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Changes Are Coming to the Florida LLC

Since its creation, the law governing Florida’s limited liability corporations (LLC) hasn’t changed much… until now. With debating business attorneys and numerous court challenges—some successful, some not—a tune up was needed. So the Florida Legislature made changes based largely on the revised Uniform LLC Act template, making multistate (and international) uses of the entity much easier.

Fundamentally, the LLC carries the legal protection for the owners (called “members”) enjoyed by shareholders of a corporation with the flexibility of either an unincorporated individual or a partnership.

Thus, a single-member LLC can be disregarded for income tax purposes. A multimember LLC is taxed as a partnership by default, or it can make a federal election to be taxed as a C or S corporation. These elections offer the legal protection of an LLC and the tax benefits of a corporation. The choices (C or S) are not quite as simple as they seem, as pros and cons exist for each option.

Our purpose here is to highlight the changes that take effect for newly formed LLC’s after January 1, 2014 and for all LLC’s (regardless when formed) operating in Florida beginning January 1, 2015. Many of the changes are technical points that most entities will never see, but here are some that would commonly apply:

  1. A special interest can now be sold in an LLC without the buyer being a member.
  2. A non-resident alien individual or company can become a member of an LLC if it’s registered to do business inFlorida.
  3. There are now default and judicial provisions for dissolution of an LLC, which had previously been a challenge.
  4. The status of “Managing Member” will no longer exist. You will now either be a member or a manager, so all LLC’s will either be member-managed or manager-managed; thus, a non-member can officially be a manager.
  5. Numerous provisions were added that specify what can and cannot be included in an operating agreement. Forming an LLC without an Operating Agreement (in lieu of the default provided by the Secretary of State) was never wise; now, it’s even less so.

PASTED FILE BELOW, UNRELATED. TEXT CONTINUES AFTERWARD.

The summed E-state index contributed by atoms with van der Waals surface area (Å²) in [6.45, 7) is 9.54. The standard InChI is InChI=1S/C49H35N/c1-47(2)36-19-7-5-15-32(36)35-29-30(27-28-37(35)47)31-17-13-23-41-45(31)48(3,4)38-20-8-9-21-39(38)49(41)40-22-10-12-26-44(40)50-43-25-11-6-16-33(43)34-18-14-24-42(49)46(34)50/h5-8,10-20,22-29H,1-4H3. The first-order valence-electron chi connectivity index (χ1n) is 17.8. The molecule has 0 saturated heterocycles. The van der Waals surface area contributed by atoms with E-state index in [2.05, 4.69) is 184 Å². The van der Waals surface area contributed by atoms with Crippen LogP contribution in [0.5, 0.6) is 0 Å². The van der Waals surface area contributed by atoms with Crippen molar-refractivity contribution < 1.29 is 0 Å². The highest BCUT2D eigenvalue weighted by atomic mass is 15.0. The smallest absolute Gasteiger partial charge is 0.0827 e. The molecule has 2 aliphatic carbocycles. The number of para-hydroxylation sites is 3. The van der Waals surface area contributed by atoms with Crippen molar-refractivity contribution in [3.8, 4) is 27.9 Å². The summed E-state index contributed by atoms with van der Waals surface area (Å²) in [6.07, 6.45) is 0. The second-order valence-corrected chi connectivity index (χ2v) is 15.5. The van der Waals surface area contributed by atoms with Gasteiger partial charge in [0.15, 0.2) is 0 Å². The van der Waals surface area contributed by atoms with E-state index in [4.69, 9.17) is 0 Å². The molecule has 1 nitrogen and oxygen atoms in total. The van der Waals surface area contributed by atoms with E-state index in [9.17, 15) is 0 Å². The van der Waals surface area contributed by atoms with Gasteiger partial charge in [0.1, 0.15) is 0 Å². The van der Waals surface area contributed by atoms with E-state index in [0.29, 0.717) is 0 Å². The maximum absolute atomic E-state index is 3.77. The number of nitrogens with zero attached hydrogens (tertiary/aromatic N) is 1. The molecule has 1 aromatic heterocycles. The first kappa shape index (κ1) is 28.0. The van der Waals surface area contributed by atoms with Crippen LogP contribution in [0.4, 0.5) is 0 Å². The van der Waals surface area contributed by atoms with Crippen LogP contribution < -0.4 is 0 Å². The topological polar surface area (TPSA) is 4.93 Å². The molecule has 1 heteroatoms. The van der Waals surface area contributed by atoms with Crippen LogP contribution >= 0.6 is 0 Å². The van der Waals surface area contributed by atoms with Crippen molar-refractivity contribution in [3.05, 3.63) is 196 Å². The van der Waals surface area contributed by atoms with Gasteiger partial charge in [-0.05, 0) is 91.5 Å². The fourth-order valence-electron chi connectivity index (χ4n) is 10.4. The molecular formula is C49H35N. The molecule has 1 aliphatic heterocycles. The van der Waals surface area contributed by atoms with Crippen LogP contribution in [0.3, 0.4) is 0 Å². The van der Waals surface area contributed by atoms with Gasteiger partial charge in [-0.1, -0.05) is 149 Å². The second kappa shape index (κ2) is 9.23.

Be advised though, a single-member LLC still doesn’t protect the member from liability inFlorida. Based on the Florida Supreme Court ruling, an LLC must include at least two members to provide that assurance and, even then, the personal actions of the members put them at risk.

In light of this Florida law evolution, it’s time to either prepare or amend your agreement to specify how you want your company to operate. In other words, if you don’t update your operating agreement, you run the risk of the new “default provisions” overriding your original intentions.

Trust among business partners is admirable, but when situations change, health problems occur or members pass away, what’s written will prevail; plan accordingly.

Of course this summary is meant to inform and isn’t sufficient to adequately prepare you for these changes. Discuss your particular situation with your attorney. Patrick & Robinson CPAs is available to assist in the establishment of an LLC or corporation, and we can draw on our professional network to help you find an attorney if you don’t already work with one.  Contact us at Office@CPAsite.com or 904-396-5400.

Also, just a quick plug:  if you’re tired of the complex tax code we invite you to participate in our “Income Tax at 100: What Were They Thinking?” campaign. Send us your feedback; we’d love to hear from you!

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